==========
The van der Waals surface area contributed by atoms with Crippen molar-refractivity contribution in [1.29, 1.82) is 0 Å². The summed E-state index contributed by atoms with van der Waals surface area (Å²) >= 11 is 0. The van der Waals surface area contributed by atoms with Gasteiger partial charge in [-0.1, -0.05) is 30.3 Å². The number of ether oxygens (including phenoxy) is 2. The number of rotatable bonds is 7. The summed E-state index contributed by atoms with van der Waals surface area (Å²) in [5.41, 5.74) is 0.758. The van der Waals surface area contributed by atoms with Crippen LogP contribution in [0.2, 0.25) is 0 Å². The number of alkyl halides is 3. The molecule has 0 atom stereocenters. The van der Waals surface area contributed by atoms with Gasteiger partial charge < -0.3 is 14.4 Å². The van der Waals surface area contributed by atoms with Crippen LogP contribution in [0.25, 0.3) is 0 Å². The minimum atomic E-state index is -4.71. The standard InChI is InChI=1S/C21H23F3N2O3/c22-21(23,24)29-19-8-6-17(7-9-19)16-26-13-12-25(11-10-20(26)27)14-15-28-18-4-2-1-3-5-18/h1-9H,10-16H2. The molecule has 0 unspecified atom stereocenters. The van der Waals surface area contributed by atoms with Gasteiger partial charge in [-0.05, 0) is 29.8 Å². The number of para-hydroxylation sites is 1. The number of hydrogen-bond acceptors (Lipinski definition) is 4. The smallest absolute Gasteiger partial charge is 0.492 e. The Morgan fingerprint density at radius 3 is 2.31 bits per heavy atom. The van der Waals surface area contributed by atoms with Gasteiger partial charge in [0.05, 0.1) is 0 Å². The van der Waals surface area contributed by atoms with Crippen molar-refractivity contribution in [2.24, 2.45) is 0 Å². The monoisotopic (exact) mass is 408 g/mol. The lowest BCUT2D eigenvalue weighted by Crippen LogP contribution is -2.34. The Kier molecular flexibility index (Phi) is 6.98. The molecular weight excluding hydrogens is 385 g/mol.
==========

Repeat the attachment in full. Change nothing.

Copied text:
The van der Waals surface area contributed by atoms with Crippen molar-refractivity contribution in [1.29, 1.82) is 0 Å². The summed E-state index contributed by atoms with van der Waals surface area (Å²) >= 11 is 0. The van der Waals surface area contributed by atoms with Gasteiger partial charge in [-0.1, -0.05) is 30.3 Å². The number of ether oxygens (including phenoxy) is 2. The number of rotatable bonds is 7. The summed E-state index contributed by atoms with van der Waals surface area (Å²) in [5.41, 5.74) is 0.758. The van der Waals surface area contributed by atoms with Crippen LogP contribution in [0.2, 0.25) is 0 Å². The number of alkyl halides is 3. The molecule has 0 atom stereocenters. The van der Waals surface area contributed by atoms with Gasteiger partial charge < -0.3 is 14.4 Å². The van der Waals surface area contributed by atoms with Crippen LogP contribution in [0.25, 0.3) is 0 Å². The minimum atomic E-state index is -4.71. The standard InChI is InChI=1S/C21H23F3N2O3/c22-21(23,24)29-19-8-6-17(7-9-19)16-26-13-12-25(11-10-20(26)27)14-15-28-18-4-2-1-3-5-18/h1-9H,10-16H2. The molecule has 0 unspecified atom stereocenters. The van der Waals surface area contributed by atoms with Gasteiger partial charge in [-0.05, 0) is 29.8 Å². The number of para-hydroxylation sites is 1. The number of hydrogen-bond acceptors (Lipinski definition) is 4. The smallest absolute Gasteiger partial charge is 0.492 e. The Morgan fingerprint density at radius 3 is 2.31 bits per heavy atom. The van der Waals surface area contributed by atoms with Gasteiger partial charge in [0.05, 0.1) is 0 Å². The van der Waals surface area contributed by atoms with Crippen molar-refractivity contribution in [2.24, 2.45) is 0 Å². The monoisotopic (exact) mass is 408 g/mol. The lowest BCUT2D eigenvalue weighted by Crippen LogP contribution is -2.34. The Kier molecular flexibility index (Phi) is 6.98. The molecular weight excluding hydrogens is 385 g/mol.